I always feel awkward when have to talk about painting in technical terms. Somehow I have the feeling that one cannot really put in cold words only what happens during the process of painting. Like it isn’t possible to catch sexual feelings with mere medical descriptions or the joy of eating delicious food with the vocabulary of the cuisine. When it comes to painting I get lost in feelings that have to do with pain or lust or something inbetween rather than drawing and painting.

The atmosphere during painting for me seems to be more similar to trying to get the shape, the consistence and scent of a lover’s body in the dark than of any kind of analysis. So thinking seems to take place in the eyes, hands and nose or say the bellybutton instead of the brain. Even though all this is guided by the brain or takes place in the brain of course but in such a moment this scientific knowledge seems to be mere theory.

07 Mar 10 17:54

I totally agree with you. In fact, Lord Chandos's disease has been my own illness. It's the old pyrrhonic ἀφασία.

When I had read your comment I have remembered a wonderful little text, “The Lord Chandos´ Letter” by Hugo von Hofmannsthal - I guess you know it well. A young poet tries to explain to an old Lord Francis Bacon (Shakespeare himself perhaps) the reason why he has stopped writing poetry: "Abstract words, of which according to nature, the language has to make use to express any opinion, melt in my mouth like moldy mushrooms”.
I think is the same that Wittgenstein´s sentence: “Wovon man nicht sprechen kann, darüber man muss schweigen”.

However when we try to put into words what actually is ineffable and untranslatable, we create a new field of sensations and pleasures, perhaps mentally, but no less enjoyable.

I hope we will talk about it in Madrid.



20 Apr 10 15:33

the new face in the studio-log, thr coloured version, iI like it just the unfinished way it is. very promising. But of course you have to finish it. by the way, it was sooooooooo great meeting you. And thanks a lot for all the help and hospitality. Big hug!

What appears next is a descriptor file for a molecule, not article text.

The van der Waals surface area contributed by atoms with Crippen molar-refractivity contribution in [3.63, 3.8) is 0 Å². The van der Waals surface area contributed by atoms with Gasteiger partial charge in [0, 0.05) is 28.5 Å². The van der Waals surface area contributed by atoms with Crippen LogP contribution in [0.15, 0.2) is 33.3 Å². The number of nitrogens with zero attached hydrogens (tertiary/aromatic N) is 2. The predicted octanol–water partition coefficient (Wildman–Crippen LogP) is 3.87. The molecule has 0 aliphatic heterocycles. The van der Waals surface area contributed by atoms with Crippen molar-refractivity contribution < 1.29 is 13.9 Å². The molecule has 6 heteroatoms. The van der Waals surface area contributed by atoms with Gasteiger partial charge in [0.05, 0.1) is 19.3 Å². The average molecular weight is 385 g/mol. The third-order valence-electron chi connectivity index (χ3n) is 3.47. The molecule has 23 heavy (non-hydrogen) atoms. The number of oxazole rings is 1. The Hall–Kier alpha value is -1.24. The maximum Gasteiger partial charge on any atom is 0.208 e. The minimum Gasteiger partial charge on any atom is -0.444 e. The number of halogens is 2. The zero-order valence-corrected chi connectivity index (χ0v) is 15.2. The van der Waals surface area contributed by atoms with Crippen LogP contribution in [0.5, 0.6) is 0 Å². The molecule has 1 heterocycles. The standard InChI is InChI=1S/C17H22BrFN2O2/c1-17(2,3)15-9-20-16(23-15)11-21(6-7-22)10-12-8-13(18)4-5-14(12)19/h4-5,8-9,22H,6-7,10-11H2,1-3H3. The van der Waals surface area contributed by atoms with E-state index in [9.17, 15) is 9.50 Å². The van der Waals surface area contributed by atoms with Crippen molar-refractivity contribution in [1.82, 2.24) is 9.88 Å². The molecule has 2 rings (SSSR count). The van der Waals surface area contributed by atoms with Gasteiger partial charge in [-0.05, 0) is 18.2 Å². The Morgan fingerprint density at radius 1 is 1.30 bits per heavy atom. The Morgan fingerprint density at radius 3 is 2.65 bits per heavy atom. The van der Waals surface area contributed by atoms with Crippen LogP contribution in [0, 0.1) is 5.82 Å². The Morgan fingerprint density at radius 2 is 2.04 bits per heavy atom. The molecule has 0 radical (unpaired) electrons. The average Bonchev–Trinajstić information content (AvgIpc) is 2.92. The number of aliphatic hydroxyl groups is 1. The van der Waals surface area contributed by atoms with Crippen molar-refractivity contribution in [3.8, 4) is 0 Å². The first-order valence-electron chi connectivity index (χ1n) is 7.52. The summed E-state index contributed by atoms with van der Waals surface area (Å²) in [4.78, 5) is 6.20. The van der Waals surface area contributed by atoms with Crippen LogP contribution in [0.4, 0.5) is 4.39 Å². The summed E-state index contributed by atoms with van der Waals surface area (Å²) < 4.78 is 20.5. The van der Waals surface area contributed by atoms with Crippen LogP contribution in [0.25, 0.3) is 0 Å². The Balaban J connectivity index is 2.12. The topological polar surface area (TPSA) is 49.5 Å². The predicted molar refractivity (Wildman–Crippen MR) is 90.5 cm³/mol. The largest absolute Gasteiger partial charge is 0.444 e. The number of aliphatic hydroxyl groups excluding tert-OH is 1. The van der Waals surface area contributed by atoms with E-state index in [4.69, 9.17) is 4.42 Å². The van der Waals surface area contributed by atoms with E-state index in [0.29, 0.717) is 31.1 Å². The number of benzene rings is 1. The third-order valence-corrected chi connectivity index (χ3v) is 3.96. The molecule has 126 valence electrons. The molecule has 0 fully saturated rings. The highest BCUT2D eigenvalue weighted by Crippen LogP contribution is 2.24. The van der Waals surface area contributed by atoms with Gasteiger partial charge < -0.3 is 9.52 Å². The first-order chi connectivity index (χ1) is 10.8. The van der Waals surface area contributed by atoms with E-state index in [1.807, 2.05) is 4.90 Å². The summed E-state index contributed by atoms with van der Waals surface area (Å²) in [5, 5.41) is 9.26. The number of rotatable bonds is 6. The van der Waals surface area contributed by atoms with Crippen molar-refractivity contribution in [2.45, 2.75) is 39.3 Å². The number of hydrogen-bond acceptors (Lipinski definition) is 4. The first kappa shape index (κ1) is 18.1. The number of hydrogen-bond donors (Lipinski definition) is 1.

20 Apr 10 21:17

Thank you, thank you very much for your encouragement, master. I do not know if I was eloquent enough, but your visit was so so nice to me. I had so much fun that I am prepared to repeat whenever you want. A big hug for you too.

21 Apr 10 00:07

Umm, well, i would prefer not to be called "master". it makes me feel uneasy and is in no way appropriate. thanks a lot

21 Apr 10 19:39

Discúlpame. Mi pobre inglés puede producir equívocos. Confío en que no te haya molestado la expresión. Escribo en español porque tengo poco tiempo -mañana temprano salgo para Lisboa.
En español la palabra maestro se refiere, como en inglés, a alguien que ha alcanzado un alto grado en el dominio de su técnica. Pero aquí, supongo que por extensión del lenguaje taurino, se aplica a pintores -además de a toreros-, con un sentido de respeto que implica más cercanía que reverencia. Si lo hubiera puesto con acento andaluz, “maeztro”, hubiera tenido el significado afectuoso que quería darle.
Prometo no volver a usarla y en desagravio traeré de Portugal una botella de “vinho verde” para brindar cuando vuelvas por estas latitudes.
Ah, gracias por la cura de urgencia de mi coche. No he querido quitarle los “puntos” porque así me gusta mucho más. Un abrazo!

22 Apr 10 10:34

Well dear, don’t worry. Everything is okay. I can understand your intentions and you can understand mine. Isn’t that pretty? Have a nice time in Lisbon and be well. Thanks a lot and a big hug.

05 Jul 10 22:50

beautiful work

14 Jul 10 12:36

Thanks for your comment




Dancing "la conga"